10/27/2015 2:22PM

Fornatale: For Larmey, handicapping is a fight


There are a lot of reasons why people play in handicapping contests. Among the most cited are the camaraderie, the competition, and the chance to make money. For 26-year-old Alex Larmey, a captain in the U.S. Army Reserves, playing in contests serves a very different purpose.

Larmey left active duty in 2014. He was a combatives instructor for the Army and taught hand-to-hand combat to hundreds of soldiers. He had deployed to Afghanistan in 2013, where his primary job was clearing routes of improvised explosive devices and flushing out Taliban fighters waiting to ambush coalition forces. He was awarded the Bronze Star for heroism in combat while in Afghanistan, a fact that Larmey neglected to mention himself but was reported by his father, noted contest player Chris Larmey.

His time overseas was intense, to say the least. “Once I returned home, I was having withdrawals from the lack of adrenaline in my system,” Alex Larmey said. “I had spent every day in a heightened sense of alertness. Once it faded, I felt like an alcoholic quitting cold turkey. I knew I needed something to fill that adrenaline and high-intensity decision-making gap.”

Larmey chose two pastimes to fill that hole. The first was cage fighting. “I have had several fights as an amateur mixed-martial-arts fighter,” he said. “I also regularly compete in kickboxing and submission-grappling tournaments. Fighting puts all your skills to the test; it is physically, emotionally, and psychologically draining.”

Photo credit: Sean Rayford

Handicapping contests also played a crucial role. “Handicapping, and especially high-dollar contest handicapping, is a wonderful conglomeration of intellectual analysis and chance,” he said. “To stand a chance at this game, you have to analyze every variable from weather to rumors of drug use. Each consideration comes into play, and then you are forced to make a decision, often at the last minute, as those variables continue to change.”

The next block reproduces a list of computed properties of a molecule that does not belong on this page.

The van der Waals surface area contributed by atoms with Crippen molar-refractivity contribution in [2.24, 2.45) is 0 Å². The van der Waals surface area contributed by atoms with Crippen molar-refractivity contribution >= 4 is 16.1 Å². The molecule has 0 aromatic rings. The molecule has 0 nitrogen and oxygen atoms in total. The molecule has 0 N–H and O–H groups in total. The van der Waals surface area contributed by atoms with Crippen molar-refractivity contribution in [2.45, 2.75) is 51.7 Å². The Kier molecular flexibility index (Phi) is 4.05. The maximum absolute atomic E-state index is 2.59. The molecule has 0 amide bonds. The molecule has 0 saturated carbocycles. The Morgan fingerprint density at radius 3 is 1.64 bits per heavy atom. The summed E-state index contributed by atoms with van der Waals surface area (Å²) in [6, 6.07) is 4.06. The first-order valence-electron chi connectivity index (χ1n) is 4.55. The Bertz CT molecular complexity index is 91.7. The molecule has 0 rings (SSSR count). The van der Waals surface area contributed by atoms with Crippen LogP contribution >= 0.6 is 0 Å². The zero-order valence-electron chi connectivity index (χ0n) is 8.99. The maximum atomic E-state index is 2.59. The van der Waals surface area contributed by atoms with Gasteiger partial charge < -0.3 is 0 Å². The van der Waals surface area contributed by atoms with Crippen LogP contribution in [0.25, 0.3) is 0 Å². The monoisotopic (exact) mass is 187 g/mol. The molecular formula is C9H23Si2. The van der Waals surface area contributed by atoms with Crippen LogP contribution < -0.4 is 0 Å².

If it seems surprising that contests can provide anywhere near the adrenaline rush of a mixed-martial-arts fight, it shouldn’t be, according to Larmey.

“Handicapping is far different than MMA fighting, but it has its own grittiness and unique beauty,” he said. “You only have to watch a horse race on the rail one time to feel the force of those animals running as fast as possible all after the same goal. It’s a fight all the way.”

And that sense of competition transfers into the contest room. “Cheering a longshot in is an adrenaline-packed ride,” Larmey said. “When you win, it's as if you rode the horse yourself.”

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Unlike many family teams in the contest world, Larmey the son and Larmey the father are always in competition.

“My father and I compete, and it is always fun to beat him, but going against my dad in horse racing is a horrible, horrible bet nine times out of 10,” Larmey said, likening their relationship to the film “Indiana Jones and the Last Crusade.” “I am Harrison Ford, and my father is Sean Connery,” he said. “Horse racing is his holy grail, and although I might one day find the grail, it will entirely be due to my father’s life work. He loves racing, and it's hard not to get excited when you talk to him about it.”

Horse-racing tattoos seem to be gaining popularity by the minute. Andrew Beyer wrote a story this week that mentioned how trainer Maria Borell has an image of Sunday Silence in full flight between her shoulder blades. National Handicapping Championship Tour leader Jonathon Kinchen notably has Zenyatta, Rachel Alexandra, and Barbaro tattooed on his left arm. Larmey’s ink isn’t horse-racing-related yet – at least not directly.

“I have a lot of tattoos,” he said. “If you ask my father how many, he will probably say, ‘Too many.’ I have no regrets, but every tattoo I have is symbolic of a particular time in my life, during which I continue to learn on a daily basis. Across my stomach, I have tattooed the word ‘relentless.’ I will relentlessly pursue all my goals, winning the [Breeders’ Cup Betting Challenge] included.”

Larmey won his $10,000 buy-in on BCQualify.com. Even though he’s a first-time participant, it would be unwise to count Larmey out. He also has that most elusive and important of contest-player traits – absolute confidence.

“I am founded in intellectual analysis but not afraid to make the risky move,” he said. “I am not conservative, so watch out: As long as I have money in my bankroll, I am a threat. In the cage, on the battlefield, or in the Breeders’ Cup Betting Challenge, you do not want to be my opponent.”